Aetna, Inc. (NYSE:AET) is one of the most active health insurance companies in the US. The company operates in three segments. Its Health Care division offers HMOs, PPOs, point-of-service [POS] plans, health savings accounts, and traditional indemnity coverage, along with dental, vision, behavioral health, and Medicare plans. Aetna covers more than 15 million individuals under its health plans, some 13 million dental plan members, and 10 million pharmacy members. Its Group Insurance segment sells life, disability, and long-term care insurance, covering about 15 million people. The Large Case Pensions segment offers pensions, annuities, and other retirement savings products.
This company was born again in December of 2000 when it sold the Financial Services division and international businesses to ING Groep and focused its efforts on health-care. That focus has paid off. When the divisions were sold, each shareholder of the old company, Aetna Life and Casualty, received $35.33 in cash and one share of the new Aetna. It's that one share that has made a difference.
Going from a low of $5.80 in 2001 (price adjusted for 2 stock splits, one in 2005 (2 for 1) and one in 2006 (2 for 1)), the stock has climbed almost continuously to its recent all time high of $53.40. The reason for the stellar performance? Let's say it all together: earnings, earnings, and earnings.
In 2004, they were $1.76 a share, then went to $2.23, followed by $2.82. This year look for $3.35 and $3.70 next year. Over the next 5 years, analysts predict earnings will grow, on average, 15% a year while revenues improve by 11% a year, on average. Revenues were $25.15 billion last year, with expectations of $25.55 billion this year and $30 billion next year.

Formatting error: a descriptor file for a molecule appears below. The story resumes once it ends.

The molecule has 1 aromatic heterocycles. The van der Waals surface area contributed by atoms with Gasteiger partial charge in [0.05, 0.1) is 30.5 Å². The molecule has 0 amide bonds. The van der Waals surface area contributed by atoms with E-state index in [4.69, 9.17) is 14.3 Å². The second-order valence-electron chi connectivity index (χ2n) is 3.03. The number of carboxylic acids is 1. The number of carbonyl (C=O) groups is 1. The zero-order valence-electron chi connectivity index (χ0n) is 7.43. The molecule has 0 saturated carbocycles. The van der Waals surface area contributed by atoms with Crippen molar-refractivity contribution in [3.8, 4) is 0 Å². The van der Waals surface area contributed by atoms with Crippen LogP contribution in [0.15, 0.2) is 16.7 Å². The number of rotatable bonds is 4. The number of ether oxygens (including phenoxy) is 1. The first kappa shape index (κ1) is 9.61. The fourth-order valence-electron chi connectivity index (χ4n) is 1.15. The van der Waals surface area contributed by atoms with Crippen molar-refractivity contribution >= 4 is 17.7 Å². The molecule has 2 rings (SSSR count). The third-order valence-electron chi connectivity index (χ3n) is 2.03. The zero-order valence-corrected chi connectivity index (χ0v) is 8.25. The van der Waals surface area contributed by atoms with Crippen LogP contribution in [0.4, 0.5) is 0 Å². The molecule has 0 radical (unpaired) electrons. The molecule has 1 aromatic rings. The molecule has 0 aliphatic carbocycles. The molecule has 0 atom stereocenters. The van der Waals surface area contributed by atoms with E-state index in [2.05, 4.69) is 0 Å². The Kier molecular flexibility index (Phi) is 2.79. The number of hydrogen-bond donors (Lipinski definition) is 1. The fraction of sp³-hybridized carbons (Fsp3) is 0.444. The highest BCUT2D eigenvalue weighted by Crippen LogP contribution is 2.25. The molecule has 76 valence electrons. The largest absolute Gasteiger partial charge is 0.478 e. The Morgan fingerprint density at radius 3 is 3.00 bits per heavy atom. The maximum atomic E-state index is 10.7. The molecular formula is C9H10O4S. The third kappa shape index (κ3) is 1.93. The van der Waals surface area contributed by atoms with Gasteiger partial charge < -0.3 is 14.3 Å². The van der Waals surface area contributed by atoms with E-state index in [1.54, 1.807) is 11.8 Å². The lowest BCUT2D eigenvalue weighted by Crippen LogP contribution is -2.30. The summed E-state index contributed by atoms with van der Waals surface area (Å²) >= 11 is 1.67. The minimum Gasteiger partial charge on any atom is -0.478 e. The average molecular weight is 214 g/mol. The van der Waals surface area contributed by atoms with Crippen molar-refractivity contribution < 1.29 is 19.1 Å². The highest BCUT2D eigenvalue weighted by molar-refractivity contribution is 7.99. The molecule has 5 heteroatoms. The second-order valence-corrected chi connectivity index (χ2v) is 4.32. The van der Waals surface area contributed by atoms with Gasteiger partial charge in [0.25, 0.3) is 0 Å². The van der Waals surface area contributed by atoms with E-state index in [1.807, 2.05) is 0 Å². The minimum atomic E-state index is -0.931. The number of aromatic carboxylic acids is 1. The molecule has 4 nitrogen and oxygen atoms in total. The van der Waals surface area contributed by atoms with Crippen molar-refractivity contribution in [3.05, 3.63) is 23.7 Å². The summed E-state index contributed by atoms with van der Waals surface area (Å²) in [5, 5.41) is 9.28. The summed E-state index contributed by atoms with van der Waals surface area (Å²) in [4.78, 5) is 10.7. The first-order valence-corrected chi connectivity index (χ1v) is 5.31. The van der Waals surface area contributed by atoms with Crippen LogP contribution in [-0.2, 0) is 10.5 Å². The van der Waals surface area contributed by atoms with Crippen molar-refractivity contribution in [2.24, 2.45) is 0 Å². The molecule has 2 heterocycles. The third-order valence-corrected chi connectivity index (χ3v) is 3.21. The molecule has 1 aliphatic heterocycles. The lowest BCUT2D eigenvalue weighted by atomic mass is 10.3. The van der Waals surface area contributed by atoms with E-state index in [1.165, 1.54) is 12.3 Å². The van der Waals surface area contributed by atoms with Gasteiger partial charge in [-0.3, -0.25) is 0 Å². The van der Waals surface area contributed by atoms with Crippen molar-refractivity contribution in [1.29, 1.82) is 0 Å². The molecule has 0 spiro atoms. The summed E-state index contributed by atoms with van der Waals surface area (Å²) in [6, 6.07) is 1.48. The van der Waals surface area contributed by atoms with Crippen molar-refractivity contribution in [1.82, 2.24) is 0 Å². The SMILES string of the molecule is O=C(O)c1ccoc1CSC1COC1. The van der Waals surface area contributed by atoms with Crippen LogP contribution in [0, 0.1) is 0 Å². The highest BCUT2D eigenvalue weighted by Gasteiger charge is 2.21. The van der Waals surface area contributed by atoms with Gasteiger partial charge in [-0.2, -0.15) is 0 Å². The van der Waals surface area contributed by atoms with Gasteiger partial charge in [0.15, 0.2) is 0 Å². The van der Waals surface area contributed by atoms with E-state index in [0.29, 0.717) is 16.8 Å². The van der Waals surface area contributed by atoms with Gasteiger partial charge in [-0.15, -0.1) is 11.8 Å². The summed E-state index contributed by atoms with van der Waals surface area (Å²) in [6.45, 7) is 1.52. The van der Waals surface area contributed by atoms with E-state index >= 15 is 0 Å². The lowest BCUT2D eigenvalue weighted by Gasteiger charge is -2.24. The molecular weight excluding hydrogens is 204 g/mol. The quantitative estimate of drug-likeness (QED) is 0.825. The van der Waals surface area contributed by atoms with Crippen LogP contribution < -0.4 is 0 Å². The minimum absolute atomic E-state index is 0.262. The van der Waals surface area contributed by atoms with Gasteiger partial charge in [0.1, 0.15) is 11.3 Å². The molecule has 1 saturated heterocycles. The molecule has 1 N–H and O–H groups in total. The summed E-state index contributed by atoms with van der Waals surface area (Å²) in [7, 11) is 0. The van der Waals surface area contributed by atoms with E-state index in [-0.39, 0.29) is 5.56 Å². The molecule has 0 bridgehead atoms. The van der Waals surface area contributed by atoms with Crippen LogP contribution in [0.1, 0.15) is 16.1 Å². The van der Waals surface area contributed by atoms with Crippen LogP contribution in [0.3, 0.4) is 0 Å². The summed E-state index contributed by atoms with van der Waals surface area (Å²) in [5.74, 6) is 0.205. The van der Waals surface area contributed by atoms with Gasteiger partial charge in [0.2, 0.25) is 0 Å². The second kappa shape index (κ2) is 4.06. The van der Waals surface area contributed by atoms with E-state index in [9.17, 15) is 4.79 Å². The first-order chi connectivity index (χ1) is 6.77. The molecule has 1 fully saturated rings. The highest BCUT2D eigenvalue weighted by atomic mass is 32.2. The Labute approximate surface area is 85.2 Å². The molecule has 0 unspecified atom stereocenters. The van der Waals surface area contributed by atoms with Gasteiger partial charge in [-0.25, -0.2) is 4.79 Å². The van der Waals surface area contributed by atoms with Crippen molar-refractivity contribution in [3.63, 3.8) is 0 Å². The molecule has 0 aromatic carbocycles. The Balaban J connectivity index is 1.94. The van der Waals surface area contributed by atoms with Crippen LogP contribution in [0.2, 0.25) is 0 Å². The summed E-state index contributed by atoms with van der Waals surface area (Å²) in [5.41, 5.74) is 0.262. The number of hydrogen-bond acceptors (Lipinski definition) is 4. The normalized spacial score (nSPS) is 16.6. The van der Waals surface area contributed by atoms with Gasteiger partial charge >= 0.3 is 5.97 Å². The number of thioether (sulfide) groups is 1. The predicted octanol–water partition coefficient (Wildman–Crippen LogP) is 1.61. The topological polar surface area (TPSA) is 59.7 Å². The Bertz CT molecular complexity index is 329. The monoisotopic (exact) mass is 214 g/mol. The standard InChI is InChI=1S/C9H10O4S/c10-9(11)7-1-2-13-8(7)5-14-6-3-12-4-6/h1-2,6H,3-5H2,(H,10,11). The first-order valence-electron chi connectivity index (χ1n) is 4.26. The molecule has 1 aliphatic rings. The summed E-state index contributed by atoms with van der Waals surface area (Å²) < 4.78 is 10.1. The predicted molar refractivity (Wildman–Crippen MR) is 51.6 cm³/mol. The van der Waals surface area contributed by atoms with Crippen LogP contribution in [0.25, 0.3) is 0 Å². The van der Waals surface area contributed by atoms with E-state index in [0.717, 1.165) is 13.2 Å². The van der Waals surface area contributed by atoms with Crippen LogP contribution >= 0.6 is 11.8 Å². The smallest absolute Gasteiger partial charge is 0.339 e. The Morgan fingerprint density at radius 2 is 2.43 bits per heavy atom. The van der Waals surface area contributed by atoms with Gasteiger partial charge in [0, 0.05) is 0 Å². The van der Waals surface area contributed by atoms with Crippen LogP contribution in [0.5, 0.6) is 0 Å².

This is a big company. Market cap is $26.5 billion. Revenues will reach $30 billion in a year. There are 512.3 million shares outstanding. There's $14.82 billion in cash in the treasury, putting the current assets over 2 times the current liabilities.
The company has an aggressive stock repurchase program. In the March quarter alone it spent $300 million to buy back 6.8 million shares. The board recently authorized another $750 million to buy more shares. That's on top of the $270 million still waiting to be spent from a previous approval.
Aetna has seen good growth, thanks to higher premiums and rate increases as well as adding new members. Cutting expenses has been a priority, adding to the bottom line. Look for a new addition this year in the form of Schaller Anderson, a company providing healthcare management services for Medicaid plans. It also manages self-funded health plans and behavioral health services. It's especially strong in the southwest, a geographic region Aetna has targeted as a growth opportunity. The deal will cost about $535 million and be funded from all that cash in the treasury. It should close in the September quarter.
Aetna provides a service everyone needs. It's expanding its products and services and cutting costs while price hikes are sticking. There is plenty of competition in this field, but Aetna seems to be able to grow its market share. Look more closely at this giant if you're interested in the health insurance industry.
The Good: Strong earnings growth, good return on equity.
The Bad: Relative high valuation.
The Beautiful: Everyone needs health insurance.
AET 1-yr chart